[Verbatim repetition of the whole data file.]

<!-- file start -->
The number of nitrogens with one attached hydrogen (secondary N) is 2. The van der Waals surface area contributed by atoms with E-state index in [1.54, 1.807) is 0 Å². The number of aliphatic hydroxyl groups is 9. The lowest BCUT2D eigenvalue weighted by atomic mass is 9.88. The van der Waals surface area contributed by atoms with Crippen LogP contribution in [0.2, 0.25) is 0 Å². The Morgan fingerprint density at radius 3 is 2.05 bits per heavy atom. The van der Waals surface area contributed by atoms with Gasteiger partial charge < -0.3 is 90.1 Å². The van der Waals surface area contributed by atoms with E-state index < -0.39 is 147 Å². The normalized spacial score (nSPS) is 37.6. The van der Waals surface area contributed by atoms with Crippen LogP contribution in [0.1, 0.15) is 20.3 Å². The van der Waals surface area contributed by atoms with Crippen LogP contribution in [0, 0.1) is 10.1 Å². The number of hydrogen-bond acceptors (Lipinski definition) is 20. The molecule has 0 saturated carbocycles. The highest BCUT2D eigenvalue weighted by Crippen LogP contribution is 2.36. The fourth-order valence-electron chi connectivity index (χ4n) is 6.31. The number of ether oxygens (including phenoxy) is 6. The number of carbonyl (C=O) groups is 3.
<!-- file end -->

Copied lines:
The number of nitrogens with one attached hydrogen (secondary N) is 2. The van der Waals surface area contributed by atoms with E-state index in [1.54, 1.807) is 0 Å². The number of aliphatic hydroxyl groups is 9. The lowest BCUT2D eigenvalue weighted by atomic mass is 9.88. The van der Waals surface area contributed by atoms with Crippen LogP contribution in [0.2, 0.25) is 0 Å². The Morgan fingerprint density at radius 3 is 2.05 bits per heavy atom. The van der Waals surface area contributed by atoms with Gasteiger partial charge < -0.3 is 90.1 Å². The van der Waals surface area contributed by atoms with E-state index < -0.39 is 147 Å². The normalized spacial score (nSPS) is 37.6. The van der Waals surface area contributed by atoms with Crippen LogP contribution in [0.1, 0.15) is 20.3 Å². The van der Waals surface area contributed by atoms with Crippen LogP contribution in [0, 0.1) is 10.1 Å². The number of hydrogen-bond acceptors (Lipinski definition) is 20. The molecule has 0 saturated carbocycles. The highest BCUT2D eigenvalue weighted by Crippen LogP contribution is 2.36. The fourth-order valence-electron chi connectivity index (χ4n) is 6.31. The number of ether oxygens (including phenoxy) is 6. The number of carbonyl (C=O) groups is 3.